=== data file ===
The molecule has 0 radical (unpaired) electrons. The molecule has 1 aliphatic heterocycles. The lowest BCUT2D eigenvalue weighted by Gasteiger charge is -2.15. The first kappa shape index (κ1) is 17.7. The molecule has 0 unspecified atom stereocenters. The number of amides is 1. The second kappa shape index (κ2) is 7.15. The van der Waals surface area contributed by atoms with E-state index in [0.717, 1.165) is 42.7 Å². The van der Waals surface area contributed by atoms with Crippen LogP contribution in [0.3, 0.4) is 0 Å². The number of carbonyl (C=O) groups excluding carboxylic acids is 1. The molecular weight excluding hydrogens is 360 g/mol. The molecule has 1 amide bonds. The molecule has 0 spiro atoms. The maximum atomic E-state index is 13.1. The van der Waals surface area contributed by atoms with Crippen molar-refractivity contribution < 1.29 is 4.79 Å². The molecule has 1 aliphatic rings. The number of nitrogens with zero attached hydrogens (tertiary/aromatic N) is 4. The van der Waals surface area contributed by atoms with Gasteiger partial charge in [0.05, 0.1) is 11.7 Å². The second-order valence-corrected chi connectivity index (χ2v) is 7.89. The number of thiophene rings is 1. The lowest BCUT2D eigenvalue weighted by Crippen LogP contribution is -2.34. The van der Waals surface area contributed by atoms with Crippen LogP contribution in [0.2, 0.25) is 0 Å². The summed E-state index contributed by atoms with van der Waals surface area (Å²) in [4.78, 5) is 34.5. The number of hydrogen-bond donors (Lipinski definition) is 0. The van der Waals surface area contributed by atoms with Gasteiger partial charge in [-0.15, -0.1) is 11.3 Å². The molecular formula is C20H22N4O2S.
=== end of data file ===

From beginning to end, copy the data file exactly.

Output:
The molecule has 0 radical (unpaired) electrons. The molecule has 1 aliphatic heterocycles. The lowest BCUT2D eigenvalue weighted by Gasteiger charge is -2.15. The first kappa shape index (κ1) is 17.7. The molecule has 0 unspecified atom stereocenters. The number of amides is 1. The second kappa shape index (κ2) is 7.15. The van der Waals surface area contributed by atoms with E-state index in [0.717, 1.165) is 42.7 Å². The van der Waals surface area contributed by atoms with Crippen LogP contribution in [0.3, 0.4) is 0 Å². The number of carbonyl (C=O) groups excluding carboxylic acids is 1. The molecular weight excluding hydrogens is 360 g/mol. The molecule has 1 amide bonds. The molecule has 0 spiro atoms. The maximum atomic E-state index is 13.1. The van der Waals surface area contributed by atoms with Crippen molar-refractivity contribution < 1.29 is 4.79 Å². The molecule has 1 aliphatic rings. The number of nitrogens with zero attached hydrogens (tertiary/aromatic N) is 4. The van der Waals surface area contributed by atoms with Gasteiger partial charge in [0.05, 0.1) is 11.7 Å². The second-order valence-corrected chi connectivity index (χ2v) is 7.89. The number of thiophene rings is 1. The lowest BCUT2D eigenvalue weighted by Crippen LogP contribution is -2.34. The van der Waals surface area contributed by atoms with Crippen LogP contribution in [0.2, 0.25) is 0 Å². The summed E-state index contributed by atoms with van der Waals surface area (Å²) in [4.78, 5) is 34.5. The number of hydrogen-bond donors (Lipinski definition) is 0. The van der Waals surface area contributed by atoms with Gasteiger partial charge in [-0.15, -0.1) is 11.3 Å². The molecular formula is C20H22N4O2S.